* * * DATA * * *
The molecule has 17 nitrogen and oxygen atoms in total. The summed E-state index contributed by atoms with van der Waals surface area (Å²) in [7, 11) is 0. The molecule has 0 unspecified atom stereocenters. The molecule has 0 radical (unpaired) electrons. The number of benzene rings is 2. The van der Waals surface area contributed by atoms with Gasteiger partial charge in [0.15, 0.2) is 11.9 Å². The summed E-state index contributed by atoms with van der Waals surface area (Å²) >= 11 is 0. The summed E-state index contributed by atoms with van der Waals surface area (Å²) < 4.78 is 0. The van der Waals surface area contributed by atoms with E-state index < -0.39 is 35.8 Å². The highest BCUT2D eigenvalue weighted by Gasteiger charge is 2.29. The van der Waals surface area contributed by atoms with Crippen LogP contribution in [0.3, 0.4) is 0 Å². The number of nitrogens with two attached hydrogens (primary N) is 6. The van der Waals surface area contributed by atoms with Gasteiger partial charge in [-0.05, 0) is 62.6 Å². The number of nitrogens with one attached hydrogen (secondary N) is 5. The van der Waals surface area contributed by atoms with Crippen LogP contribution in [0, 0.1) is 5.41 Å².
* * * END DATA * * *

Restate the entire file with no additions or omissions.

The molecule has 17 nitrogen and oxygen atoms in total. The summed E-state index contributed by atoms with van der Waals surface area (Å²) in [7, 11) is 0. The molecule has 0 unspecified atom stereocenters. The molecule has 0 radical (unpaired) electrons. The number of benzene rings is 2. The van der Waals surface area contributed by atoms with Gasteiger partial charge in [0.15, 0.2) is 11.9 Å². The summed E-state index contributed by atoms with van der Waals surface area (Å²) >= 11 is 0. The summed E-state index contributed by atoms with van der Waals surface area (Å²) < 4.78 is 0. The van der Waals surface area contributed by atoms with E-state index < -0.39 is 35.8 Å². The highest BCUT2D eigenvalue weighted by Gasteiger charge is 2.29. The van der Waals surface area contributed by atoms with Crippen LogP contribution in [0.3, 0.4) is 0 Å². The number of nitrogens with two attached hydrogens (primary N) is 6. The van der Waals surface area contributed by atoms with Gasteiger partial charge in [-0.05, 0) is 62.6 Å². The number of nitrogens with one attached hydrogen (secondary N) is 5. The van der Waals surface area contributed by atoms with Crippen LogP contribution in [0, 0.1) is 5.41 Å².